“Acting in concert,” a situation in which in which investors work together to attain the same investment goal, is one of the most controversial issues in German takeover law. According to the the Securities Acquisition and Takeover Act (Wertpapiererwerbs-und Übernahmegesetz, WpÜG), the majority owner of a stock-listed company must make a mandatory tender offer to the shareholders of a stock-listed target company when gaining control of the company. In general, control is obtained as soon as an individual shareholder holds 30 percent or more of the voting rights. Section 30 paragraph 2 WpÜG, the German regulation on acting in concert, stipulates that the above rules also apply when a group of shareholders coordinate their voting conduct to gain comparable influence without any single shareholder actually holding 30 percent of the voting rights.

Section 30 Paragraph 2

The activities that constitute acting in concert are not particularly clear. Agreements on the exercise of voting rights in individual cases are exempt from the law, but explicit agreements between shareholders and any other coordination of voting conduct are not. Therefore, the question regarding the scope of Section 30 para. 2 WpÜG is of central interest.

What defines “acting in concert”?

While the stated primary aim of Section 30 para. 2 is to protect minority shareholders, recent Federal Financial Supervisory Authority (Bundesanstalt für Finanzdienstleistungsaufsicht, BaFin) decisions suggest protection of “30 percent” group shareholders’ rights as well. “Acting in concert” has recently been discussed in connection with Deutsche Börse AG. In this case investment funds coordinated their interests to cause a personnel change in the management structure. The subsequent BaFin investigation concluded that because the evidence did not show the involved investment funds influenced the management of Deutsche Börse AG, they did not act in concert.

In the case of WMF Württembergische Metallwarenfabrik AG, the discussion of Section 30 para. 2 WpÜG focused on the question of when agreements concerning supervisory board elections constitutes acting in concert. The September 18, 2006, decision of the Federal Supreme Court (Bundesgerichtshof, BGH) ruled on a situation in which three investors held a total of 51 percent of the voting rights in WMF and were parties to a stand-alone agreement regarding the disposal of their shares. These shareholders coordinated their interests regarding the supervisory board’s election of its chairman. The plaintiff, also a shareholder of the target company, argued that these investors acted in concert to gain control over the company and requested the publishing of a mandatory takeover offer and interest payments on the compensation in the offer.

On April 27, 2005, the Higher Regional Court (Oberlandesgericht, OLG) in Munich had decided the coordinated voting conduct in the board election resulted in a relevant acting in concert and ruled in favor of the plaintiff. The BGH, however, repealed the OLG’s ruling and decided that the three shareholders were not obliged to launch a mandatory tender offer. It then held that acting in concert is limited to a coordination of voting rights in the shareholders’ meeting, and elections conducted in the supervisory board are not subject to Section 30 para. 2. The judges argued that supervisory board members are obliged to the serve the interests of the company and are neither “representatives” of the shareholders nor subject to any instructions by them.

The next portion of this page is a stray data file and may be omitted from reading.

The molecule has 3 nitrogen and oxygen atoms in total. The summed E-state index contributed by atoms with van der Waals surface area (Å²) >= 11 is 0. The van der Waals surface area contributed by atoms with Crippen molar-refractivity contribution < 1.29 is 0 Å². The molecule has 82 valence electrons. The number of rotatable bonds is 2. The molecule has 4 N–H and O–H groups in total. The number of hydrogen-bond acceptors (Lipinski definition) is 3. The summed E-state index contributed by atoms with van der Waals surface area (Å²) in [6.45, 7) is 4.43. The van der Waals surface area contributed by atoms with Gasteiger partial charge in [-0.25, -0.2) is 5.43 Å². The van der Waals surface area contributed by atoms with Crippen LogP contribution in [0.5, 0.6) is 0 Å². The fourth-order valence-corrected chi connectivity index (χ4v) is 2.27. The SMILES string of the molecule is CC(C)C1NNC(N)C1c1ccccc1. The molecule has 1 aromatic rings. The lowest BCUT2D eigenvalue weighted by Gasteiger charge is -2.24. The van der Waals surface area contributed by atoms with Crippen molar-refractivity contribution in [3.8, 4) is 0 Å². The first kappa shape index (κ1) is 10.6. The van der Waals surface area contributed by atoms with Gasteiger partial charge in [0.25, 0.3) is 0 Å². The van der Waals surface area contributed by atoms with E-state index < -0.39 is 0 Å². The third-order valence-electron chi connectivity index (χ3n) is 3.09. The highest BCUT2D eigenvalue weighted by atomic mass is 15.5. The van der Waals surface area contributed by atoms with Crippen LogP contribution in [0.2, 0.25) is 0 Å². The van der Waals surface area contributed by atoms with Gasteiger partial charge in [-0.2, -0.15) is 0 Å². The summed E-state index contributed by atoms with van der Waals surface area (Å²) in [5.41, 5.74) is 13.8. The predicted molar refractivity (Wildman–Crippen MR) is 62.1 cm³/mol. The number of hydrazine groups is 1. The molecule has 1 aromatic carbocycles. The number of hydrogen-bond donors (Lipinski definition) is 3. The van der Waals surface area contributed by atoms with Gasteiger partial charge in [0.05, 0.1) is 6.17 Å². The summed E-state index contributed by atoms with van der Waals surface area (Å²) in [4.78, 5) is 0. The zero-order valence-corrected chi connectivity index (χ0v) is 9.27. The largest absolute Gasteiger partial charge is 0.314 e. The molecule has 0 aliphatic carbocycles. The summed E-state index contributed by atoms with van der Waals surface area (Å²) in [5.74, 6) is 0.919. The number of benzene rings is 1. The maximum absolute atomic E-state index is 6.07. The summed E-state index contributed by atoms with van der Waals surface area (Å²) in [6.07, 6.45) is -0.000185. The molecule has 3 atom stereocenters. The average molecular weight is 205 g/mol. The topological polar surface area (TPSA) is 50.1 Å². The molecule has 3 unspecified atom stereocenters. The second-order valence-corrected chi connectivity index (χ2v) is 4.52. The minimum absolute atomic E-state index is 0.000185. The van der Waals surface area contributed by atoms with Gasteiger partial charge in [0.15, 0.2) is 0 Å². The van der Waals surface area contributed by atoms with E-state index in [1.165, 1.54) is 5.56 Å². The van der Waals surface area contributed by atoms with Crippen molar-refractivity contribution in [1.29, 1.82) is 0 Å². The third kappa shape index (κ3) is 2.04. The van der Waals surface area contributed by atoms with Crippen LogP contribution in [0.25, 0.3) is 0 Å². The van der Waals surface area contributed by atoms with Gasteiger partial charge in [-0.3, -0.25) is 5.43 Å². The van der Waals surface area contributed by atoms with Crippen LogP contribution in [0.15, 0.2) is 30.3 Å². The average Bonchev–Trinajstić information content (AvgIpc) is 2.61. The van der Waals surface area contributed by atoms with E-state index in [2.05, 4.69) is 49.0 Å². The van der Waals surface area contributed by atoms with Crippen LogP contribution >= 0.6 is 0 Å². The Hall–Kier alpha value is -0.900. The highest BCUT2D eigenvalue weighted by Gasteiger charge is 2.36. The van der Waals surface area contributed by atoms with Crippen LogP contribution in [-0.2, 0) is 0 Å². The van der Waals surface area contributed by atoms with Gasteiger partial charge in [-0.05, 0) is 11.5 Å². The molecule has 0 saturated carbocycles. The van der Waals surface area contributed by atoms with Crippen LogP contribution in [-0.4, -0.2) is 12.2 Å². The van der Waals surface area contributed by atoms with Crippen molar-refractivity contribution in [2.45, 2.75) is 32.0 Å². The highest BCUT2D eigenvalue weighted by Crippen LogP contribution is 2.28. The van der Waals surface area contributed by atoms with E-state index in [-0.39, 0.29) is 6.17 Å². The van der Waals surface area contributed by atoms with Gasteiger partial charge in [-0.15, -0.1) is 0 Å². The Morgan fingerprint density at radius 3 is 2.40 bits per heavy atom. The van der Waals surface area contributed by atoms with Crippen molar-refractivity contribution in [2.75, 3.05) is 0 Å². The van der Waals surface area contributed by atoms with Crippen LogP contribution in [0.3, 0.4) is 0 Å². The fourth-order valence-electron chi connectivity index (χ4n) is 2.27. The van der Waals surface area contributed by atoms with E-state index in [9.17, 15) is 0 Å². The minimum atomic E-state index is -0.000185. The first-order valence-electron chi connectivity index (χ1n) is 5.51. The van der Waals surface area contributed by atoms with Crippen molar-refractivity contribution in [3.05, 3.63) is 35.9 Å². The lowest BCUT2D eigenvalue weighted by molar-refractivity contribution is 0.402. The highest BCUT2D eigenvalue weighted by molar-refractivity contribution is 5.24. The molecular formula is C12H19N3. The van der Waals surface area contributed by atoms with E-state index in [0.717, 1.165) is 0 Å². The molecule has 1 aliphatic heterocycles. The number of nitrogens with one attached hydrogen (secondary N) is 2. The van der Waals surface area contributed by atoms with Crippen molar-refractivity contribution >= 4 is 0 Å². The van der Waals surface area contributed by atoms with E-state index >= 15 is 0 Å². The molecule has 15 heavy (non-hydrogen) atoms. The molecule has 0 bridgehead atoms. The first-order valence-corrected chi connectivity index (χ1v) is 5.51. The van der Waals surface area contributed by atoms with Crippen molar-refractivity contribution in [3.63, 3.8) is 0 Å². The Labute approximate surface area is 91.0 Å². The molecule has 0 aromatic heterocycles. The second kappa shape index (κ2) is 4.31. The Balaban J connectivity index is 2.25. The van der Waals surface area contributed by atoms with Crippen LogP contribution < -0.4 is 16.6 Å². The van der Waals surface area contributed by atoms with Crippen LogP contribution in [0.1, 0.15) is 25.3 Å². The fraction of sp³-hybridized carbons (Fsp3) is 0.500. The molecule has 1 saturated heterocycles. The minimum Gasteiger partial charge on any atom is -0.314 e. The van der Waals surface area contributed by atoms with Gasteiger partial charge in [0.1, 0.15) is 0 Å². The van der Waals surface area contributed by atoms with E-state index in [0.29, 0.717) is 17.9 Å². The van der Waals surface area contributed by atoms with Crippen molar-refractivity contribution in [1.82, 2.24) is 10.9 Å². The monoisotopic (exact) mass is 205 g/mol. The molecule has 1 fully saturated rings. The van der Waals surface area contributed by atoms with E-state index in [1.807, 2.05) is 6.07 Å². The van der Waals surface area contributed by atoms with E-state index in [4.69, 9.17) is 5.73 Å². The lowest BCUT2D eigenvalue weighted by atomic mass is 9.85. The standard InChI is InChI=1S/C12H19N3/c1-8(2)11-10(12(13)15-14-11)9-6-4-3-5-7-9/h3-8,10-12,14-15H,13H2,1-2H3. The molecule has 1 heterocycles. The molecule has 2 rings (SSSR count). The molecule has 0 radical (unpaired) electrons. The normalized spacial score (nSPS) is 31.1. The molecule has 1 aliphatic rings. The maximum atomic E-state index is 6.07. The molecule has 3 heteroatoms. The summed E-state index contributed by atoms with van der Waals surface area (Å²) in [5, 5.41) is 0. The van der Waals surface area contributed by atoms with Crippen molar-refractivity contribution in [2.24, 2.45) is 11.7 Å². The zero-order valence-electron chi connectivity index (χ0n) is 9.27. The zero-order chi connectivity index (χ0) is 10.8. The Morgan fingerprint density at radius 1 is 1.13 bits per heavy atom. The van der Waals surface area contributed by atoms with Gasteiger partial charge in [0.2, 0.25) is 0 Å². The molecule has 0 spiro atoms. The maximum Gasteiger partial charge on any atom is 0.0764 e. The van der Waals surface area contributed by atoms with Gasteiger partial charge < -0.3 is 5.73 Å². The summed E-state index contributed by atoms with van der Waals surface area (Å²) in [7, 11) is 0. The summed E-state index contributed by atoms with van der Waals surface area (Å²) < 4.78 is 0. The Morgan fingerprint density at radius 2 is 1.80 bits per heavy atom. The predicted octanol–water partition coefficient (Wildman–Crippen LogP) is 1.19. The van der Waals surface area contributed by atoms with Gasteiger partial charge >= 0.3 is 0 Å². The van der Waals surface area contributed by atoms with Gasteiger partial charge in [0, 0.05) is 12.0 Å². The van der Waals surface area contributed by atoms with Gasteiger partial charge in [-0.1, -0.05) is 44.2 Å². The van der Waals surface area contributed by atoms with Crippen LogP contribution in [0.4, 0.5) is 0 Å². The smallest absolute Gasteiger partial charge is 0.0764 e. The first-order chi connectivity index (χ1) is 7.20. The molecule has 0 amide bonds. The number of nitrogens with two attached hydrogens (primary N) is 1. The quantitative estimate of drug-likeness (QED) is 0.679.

In addition, the BGH argued that the shareholders only exercised their voting rights in an “individual” case, which is exempt from the provisions regarding acting in concert. A case is “individual” when—according to the BGH—the coordination of voting rights only refers to one unique case and does not include an additional agreement regarding a future business concept of the company. This “business concept” must include extensive and precisely phrased business intentions, intentions to which the relevant shareholders in this case obviously did not agree.

Definition Remains Unclear

The decision of the BGH restricts the scope of Section 30 para. 2 WpÜG in favor of legal certainty, but the decision is questionable as minority shareholder protection is supposedly the pre-eminent aim of this provision. In cases of de facto control of a company when a single shareholder or several shareholders pool their interests, the minority shareholders should be given the opportunity of opting out. However, the 30 percent shareholders (whether a single investor or a group of investors) are in a position in which they can exercise continuous control over the company. Such control cannot be established through an isolated coordination of voting rights or through proceedings in the supervisory board, a body independent of the stock corporation.

The BGH’s decisions seems to suggest the “individual” case exclusion trumps the minority shareholder opt-out. However, shareholders in German stock-listed companies should still be aware of the potential risks of coordinating voting rights with other shareholders and acting in concert.